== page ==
WASHINGTON (AP) — Hillary Rodham Clinton's campaign said Monday she is "outraged" by chronic delays for veterans seeking medical care or struggling to have their disability claims processed. But Clinton opposes privatizing the system and intends to lay out a plan next month to make further changes.
Republicans questioned the Democratic presidential candidate's commitment to veterans after she said in an MSNBC interview on Friday that the scandal involving veterans health care had not been "as widespread as it has been made out to be" and Republicans had politicized the agency.
That drew a sharp rebuke from Republicans, including Arizona Sen. John McCain, who said Monday that Clinton should apologize for her comments. The 2008 GOP presidential nominee said it showed a "total lack of appreciation" of the crisis facing veterans' health care.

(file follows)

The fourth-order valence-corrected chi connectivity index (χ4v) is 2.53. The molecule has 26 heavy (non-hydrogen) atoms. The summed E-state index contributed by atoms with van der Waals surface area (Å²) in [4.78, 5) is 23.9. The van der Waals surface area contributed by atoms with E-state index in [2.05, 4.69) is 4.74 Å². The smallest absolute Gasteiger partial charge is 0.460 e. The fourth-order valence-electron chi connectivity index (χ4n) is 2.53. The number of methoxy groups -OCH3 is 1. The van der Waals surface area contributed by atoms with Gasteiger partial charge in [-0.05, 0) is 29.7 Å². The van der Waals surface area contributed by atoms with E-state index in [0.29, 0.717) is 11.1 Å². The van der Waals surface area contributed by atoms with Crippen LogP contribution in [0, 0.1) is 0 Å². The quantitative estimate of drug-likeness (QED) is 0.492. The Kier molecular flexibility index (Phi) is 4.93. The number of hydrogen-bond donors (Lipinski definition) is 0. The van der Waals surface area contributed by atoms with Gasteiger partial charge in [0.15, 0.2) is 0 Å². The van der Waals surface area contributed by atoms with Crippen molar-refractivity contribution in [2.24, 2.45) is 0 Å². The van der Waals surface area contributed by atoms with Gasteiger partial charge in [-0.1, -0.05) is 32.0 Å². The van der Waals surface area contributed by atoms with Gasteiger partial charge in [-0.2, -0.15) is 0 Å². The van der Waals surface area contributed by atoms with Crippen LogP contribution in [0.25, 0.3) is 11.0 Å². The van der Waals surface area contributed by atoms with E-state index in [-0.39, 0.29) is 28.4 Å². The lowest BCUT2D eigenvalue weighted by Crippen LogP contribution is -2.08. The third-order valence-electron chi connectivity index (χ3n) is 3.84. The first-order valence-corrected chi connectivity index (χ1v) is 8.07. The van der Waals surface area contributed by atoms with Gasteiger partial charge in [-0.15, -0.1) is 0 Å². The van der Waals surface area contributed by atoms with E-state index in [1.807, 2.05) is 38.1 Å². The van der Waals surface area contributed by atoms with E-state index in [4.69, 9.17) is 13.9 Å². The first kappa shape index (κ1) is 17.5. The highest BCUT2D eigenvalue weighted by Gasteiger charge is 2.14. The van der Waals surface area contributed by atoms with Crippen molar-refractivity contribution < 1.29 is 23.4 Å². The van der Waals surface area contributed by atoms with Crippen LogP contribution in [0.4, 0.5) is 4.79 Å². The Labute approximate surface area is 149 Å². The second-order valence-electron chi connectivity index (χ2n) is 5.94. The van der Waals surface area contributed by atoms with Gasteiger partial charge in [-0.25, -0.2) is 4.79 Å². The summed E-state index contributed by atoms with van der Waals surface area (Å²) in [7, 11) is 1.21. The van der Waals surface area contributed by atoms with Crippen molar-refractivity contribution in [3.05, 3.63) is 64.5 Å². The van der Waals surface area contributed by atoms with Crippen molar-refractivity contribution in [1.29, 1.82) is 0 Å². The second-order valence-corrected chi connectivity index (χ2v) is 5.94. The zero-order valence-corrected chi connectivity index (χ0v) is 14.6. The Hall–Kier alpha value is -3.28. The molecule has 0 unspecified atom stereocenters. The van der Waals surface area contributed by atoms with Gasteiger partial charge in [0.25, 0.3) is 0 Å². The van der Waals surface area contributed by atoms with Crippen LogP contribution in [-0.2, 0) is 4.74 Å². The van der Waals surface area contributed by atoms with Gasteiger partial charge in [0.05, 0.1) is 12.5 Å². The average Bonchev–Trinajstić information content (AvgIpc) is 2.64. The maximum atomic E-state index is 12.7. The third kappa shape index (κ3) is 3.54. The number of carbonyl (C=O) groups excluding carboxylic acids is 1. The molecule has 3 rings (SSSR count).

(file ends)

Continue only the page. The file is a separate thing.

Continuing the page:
Clinton's campaign said Monday she was "outraged by the problems exposed at the Veterans Health Administration, which a government audit found to be 'systemic.' Even now, too many of our veterans are still waiting an unacceptably long time to see a doctor, or to process disability claims and appeals."
The campaign said Clinton will outline plans in November to make further changes at the VA to "make sure it truly works for our veterans." But they said despite the problems, the VA provides "unique and critical services and innovative care" to veterans and "she does not believe that privatization will solve the problems that the VA is facing."
Clinton spokesman Brian Fallon said she "thinks the scandals at the VA were an outrage and of course she thinks more reforms are needed. She has said those things, and to suggest otherwise is just not accurate."
Phoenix was the epicenter of the wait-time scandal that led to the resignation of former VA Secretary Eric Shinseki and a new law overhauling the agency and authorizing billions in new spending.